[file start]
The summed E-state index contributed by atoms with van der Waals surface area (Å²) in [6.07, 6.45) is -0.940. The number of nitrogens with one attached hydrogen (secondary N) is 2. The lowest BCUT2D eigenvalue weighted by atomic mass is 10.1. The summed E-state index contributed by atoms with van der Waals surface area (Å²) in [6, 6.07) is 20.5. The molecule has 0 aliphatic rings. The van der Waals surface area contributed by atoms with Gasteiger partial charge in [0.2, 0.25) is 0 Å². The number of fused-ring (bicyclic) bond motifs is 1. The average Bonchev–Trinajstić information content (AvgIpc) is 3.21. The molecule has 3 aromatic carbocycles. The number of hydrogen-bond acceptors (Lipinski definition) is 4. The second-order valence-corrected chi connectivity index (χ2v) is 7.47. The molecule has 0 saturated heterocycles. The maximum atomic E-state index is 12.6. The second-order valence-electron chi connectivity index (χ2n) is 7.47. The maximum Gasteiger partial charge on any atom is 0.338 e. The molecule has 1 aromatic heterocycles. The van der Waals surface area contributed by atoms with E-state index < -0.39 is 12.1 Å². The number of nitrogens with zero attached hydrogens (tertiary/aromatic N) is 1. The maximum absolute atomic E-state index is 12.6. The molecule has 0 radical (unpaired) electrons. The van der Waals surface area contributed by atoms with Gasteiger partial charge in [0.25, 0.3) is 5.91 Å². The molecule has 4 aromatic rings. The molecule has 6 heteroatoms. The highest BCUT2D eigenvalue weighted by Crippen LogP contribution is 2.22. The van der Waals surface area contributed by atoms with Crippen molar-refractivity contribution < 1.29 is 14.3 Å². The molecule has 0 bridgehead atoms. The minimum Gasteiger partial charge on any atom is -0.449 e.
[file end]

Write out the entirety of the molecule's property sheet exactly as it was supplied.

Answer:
The summed E-state index contributed by atoms with van der Waals surface area (Å²) in [6.07, 6.45) is -0.940. The number of nitrogens with one attached hydrogen (secondary N) is 2. The lowest BCUT2D eigenvalue weighted by atomic mass is 10.1. The summed E-state index contributed by atoms with van der Waals surface area (Å²) in [6, 6.07) is 20.5. The molecule has 0 aliphatic rings. The van der Waals surface area contributed by atoms with Gasteiger partial charge in [0.2, 0.25) is 0 Å². The number of fused-ring (bicyclic) bond motifs is 1. The average Bonchev–Trinajstić information content (AvgIpc) is 3.21. The molecule has 3 aromatic carbocycles. The number of hydrogen-bond acceptors (Lipinski definition) is 4. The second-order valence-corrected chi connectivity index (χ2v) is 7.47. The molecule has 0 saturated heterocycles. The maximum atomic E-state index is 12.6. The second-order valence-electron chi connectivity index (χ2n) is 7.47. The maximum Gasteiger partial charge on any atom is 0.338 e. The molecule has 1 aromatic heterocycles. The van der Waals surface area contributed by atoms with E-state index < -0.39 is 12.1 Å². The number of nitrogens with zero attached hydrogens (tertiary/aromatic N) is 1. The maximum absolute atomic E-state index is 12.6. The molecule has 0 radical (unpaired) electrons. The van der Waals surface area contributed by atoms with Gasteiger partial charge in [0.25, 0.3) is 5.91 Å². The molecule has 4 aromatic rings. The molecule has 6 heteroatoms. The highest BCUT2D eigenvalue weighted by Crippen LogP contribution is 2.22. The van der Waals surface area contributed by atoms with Crippen molar-refractivity contribution < 1.29 is 14.3 Å². The molecule has 0 bridgehead atoms. The minimum Gasteiger partial charge on any atom is -0.449 e.